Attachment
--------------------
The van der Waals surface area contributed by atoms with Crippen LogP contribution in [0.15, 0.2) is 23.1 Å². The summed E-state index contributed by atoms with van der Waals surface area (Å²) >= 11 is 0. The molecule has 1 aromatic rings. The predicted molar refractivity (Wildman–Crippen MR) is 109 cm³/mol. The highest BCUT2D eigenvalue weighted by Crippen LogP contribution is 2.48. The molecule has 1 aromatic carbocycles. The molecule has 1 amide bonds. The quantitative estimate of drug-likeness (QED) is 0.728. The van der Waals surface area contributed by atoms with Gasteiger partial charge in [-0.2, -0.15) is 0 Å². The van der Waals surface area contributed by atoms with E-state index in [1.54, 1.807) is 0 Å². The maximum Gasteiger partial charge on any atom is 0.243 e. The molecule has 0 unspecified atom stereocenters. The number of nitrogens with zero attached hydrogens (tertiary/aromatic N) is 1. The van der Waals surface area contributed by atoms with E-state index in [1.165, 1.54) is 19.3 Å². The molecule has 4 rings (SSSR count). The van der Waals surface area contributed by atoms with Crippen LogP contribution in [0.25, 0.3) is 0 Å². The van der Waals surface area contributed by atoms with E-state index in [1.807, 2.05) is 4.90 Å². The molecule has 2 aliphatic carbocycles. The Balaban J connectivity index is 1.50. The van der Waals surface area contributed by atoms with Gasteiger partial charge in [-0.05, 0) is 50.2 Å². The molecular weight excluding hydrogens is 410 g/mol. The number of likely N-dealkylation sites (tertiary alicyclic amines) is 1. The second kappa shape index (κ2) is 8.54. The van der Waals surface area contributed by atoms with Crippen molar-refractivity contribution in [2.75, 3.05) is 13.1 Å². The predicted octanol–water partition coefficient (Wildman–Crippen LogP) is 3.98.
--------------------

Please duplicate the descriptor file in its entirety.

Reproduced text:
The van der Waals surface area contributed by atoms with Crippen LogP contribution in [0.15, 0.2) is 23.1 Å². The summed E-state index contributed by atoms with van der Waals surface area (Å²) >= 11 is 0. The molecule has 1 aromatic rings. The predicted molar refractivity (Wildman–Crippen MR) is 109 cm³/mol. The highest BCUT2D eigenvalue weighted by Crippen LogP contribution is 2.48. The molecule has 1 aromatic carbocycles. The molecule has 1 amide bonds. The quantitative estimate of drug-likeness (QED) is 0.728. The van der Waals surface area contributed by atoms with Gasteiger partial charge in [-0.2, -0.15) is 0 Å². The van der Waals surface area contributed by atoms with E-state index in [1.54, 1.807) is 0 Å². The maximum Gasteiger partial charge on any atom is 0.243 e. The molecule has 0 unspecified atom stereocenters. The number of nitrogens with zero attached hydrogens (tertiary/aromatic N) is 1. The van der Waals surface area contributed by atoms with E-state index in [1.165, 1.54) is 19.3 Å². The molecule has 4 rings (SSSR count). The van der Waals surface area contributed by atoms with Crippen LogP contribution in [0.25, 0.3) is 0 Å². The van der Waals surface area contributed by atoms with E-state index in [1.807, 2.05) is 4.90 Å². The molecule has 2 aliphatic carbocycles. The Balaban J connectivity index is 1.50. The van der Waals surface area contributed by atoms with Gasteiger partial charge in [-0.05, 0) is 50.2 Å². The molecular weight excluding hydrogens is 410 g/mol. The number of likely N-dealkylation sites (tertiary alicyclic amines) is 1. The second kappa shape index (κ2) is 8.54. The van der Waals surface area contributed by atoms with Crippen molar-refractivity contribution in [2.75, 3.05) is 13.1 Å². The predicted octanol–water partition coefficient (Wildman–Crippen LogP) is 3.98.